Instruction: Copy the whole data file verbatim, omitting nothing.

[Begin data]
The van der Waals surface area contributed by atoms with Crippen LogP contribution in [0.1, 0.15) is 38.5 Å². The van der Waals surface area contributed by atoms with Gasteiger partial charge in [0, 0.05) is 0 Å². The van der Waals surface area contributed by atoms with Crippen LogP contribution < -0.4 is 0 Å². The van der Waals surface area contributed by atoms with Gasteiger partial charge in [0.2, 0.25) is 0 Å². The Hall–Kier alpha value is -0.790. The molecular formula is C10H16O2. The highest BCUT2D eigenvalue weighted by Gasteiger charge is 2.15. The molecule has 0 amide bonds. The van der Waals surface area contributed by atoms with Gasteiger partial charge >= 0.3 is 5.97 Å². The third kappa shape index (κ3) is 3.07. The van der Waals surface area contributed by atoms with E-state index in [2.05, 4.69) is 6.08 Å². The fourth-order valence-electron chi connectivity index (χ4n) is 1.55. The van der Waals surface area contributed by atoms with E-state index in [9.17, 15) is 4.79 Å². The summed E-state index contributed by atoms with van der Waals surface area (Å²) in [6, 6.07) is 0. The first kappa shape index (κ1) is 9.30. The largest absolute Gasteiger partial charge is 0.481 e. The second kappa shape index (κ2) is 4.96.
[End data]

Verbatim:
The van der Waals surface area contributed by atoms with Crippen LogP contribution in [0.1, 0.15) is 38.5 Å². The van der Waals surface area contributed by atoms with Gasteiger partial charge in [0, 0.05) is 0 Å². The van der Waals surface area contributed by atoms with Crippen LogP contribution < -0.4 is 0 Å². The van der Waals surface area contributed by atoms with Gasteiger partial charge in [0.2, 0.25) is 0 Å². The Hall–Kier alpha value is -0.790. The molecular formula is C10H16O2. The highest BCUT2D eigenvalue weighted by Gasteiger charge is 2.15. The molecule has 0 amide bonds. The van der Waals surface area contributed by atoms with Gasteiger partial charge >= 0.3 is 5.97 Å². The third kappa shape index (κ3) is 3.07. The van der Waals surface area contributed by atoms with E-state index in [2.05, 4.69) is 6.08 Å². The fourth-order valence-electron chi connectivity index (χ4n) is 1.55. The van der Waals surface area contributed by atoms with E-state index in [9.17, 15) is 4.79 Å². The summed E-state index contributed by atoms with van der Waals surface area (Å²) in [6, 6.07) is 0. The first kappa shape index (κ1) is 9.30. The largest absolute Gasteiger partial charge is 0.481 e. The second kappa shape index (κ2) is 4.96.